Hugo Michell Gallery Open: Tim Sterling | Yarrenyty Arltere Artists


Hugo Michell Gallery invites you to the opening of Tim Sterling’s ‘Tactile Site’ and the Yarrenyty Arltere Artists’ ‘We use our Kapurta (heads) for looking after things’. From July 19 until August 25.

In ‘Tactile Site’, Tim Sterling’s intricate drawings and sculptures of architectural forms are used as analogies for agoraphobia. Sterling’s work invites audiences to examine intrinsic patterns within mass representation.

Sterling received The Anne & Gordon Samstag International Visual Arts Scholarship in 2004, attending the Sandberg Instituut in Amsterdam, Netherlands. Sterling has exhibited widely, including at the Museum of Contemporary Art, the Contemporary Art Centre of South Australia, the Australian Experimental Art Foundation, and the Perth Institute of Contemporary Art.

In their second exhibition at Hugo Michell Gallery, the Yarrenyty Arltere Artists present ‘We use our Kapurta (heads) for looking after things’, featuring new work by Marlene Rubuntja, Trudy Inkamala, Louise Robertson, Rosabella Ryder, Rhonda Sharpe, Roxanne Petrick, and Dulcie Sharpe.

“Sometimes you see on TV those people on safari in Africa, their heads just popping out over those cut-out cars, looking out to what’s going on all around them: Looking out for animals. Well we thought that’s what we do with our Kapurta, we look out for everyone here at Yarrenyty Arltere. When we are working at the art centre, when we are sitting at home, and when we are driving around: We use our heads for looking out for each other, for thinking, for ideas, and for watching with our eyes making sure everyone is safe.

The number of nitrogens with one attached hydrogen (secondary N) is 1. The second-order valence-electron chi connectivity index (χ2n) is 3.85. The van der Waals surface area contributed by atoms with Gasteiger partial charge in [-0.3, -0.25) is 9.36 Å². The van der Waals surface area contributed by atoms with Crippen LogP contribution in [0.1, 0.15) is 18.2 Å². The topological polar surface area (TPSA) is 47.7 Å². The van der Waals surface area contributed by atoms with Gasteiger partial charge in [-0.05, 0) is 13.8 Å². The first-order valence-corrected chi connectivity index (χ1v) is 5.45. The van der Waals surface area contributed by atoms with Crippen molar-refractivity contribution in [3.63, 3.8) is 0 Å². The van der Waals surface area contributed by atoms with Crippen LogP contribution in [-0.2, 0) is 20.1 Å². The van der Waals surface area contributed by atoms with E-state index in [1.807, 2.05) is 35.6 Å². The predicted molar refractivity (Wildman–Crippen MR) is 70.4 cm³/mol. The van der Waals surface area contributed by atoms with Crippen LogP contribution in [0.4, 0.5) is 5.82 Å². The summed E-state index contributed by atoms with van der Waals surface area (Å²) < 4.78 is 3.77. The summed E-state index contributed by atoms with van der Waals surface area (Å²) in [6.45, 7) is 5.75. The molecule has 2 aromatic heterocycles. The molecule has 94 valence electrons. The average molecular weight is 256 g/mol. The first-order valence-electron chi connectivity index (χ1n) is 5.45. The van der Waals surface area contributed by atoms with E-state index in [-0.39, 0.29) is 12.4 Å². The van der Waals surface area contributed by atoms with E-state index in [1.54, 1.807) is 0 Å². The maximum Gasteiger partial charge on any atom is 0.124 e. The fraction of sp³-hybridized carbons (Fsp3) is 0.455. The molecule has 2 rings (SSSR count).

So we made these 6 big Kapurta and we thought they can watch all the other soft sculptures when they go to Adelaide, the people, and the animals. Like on safari, but from our country, from our own Town Camp, from our own ideas.”

Please join us on Thursday the 19th in celebrating these two incredible exhibitions!

Image: Tim Sterling, Besser Brick 3, 2018, cable ties and paper clips, 17.5 x 24 x 44 cm

 

Image: Marlene Rubuntja, Dog 1, 2018, mixed media, 25 x 37 x 9 cm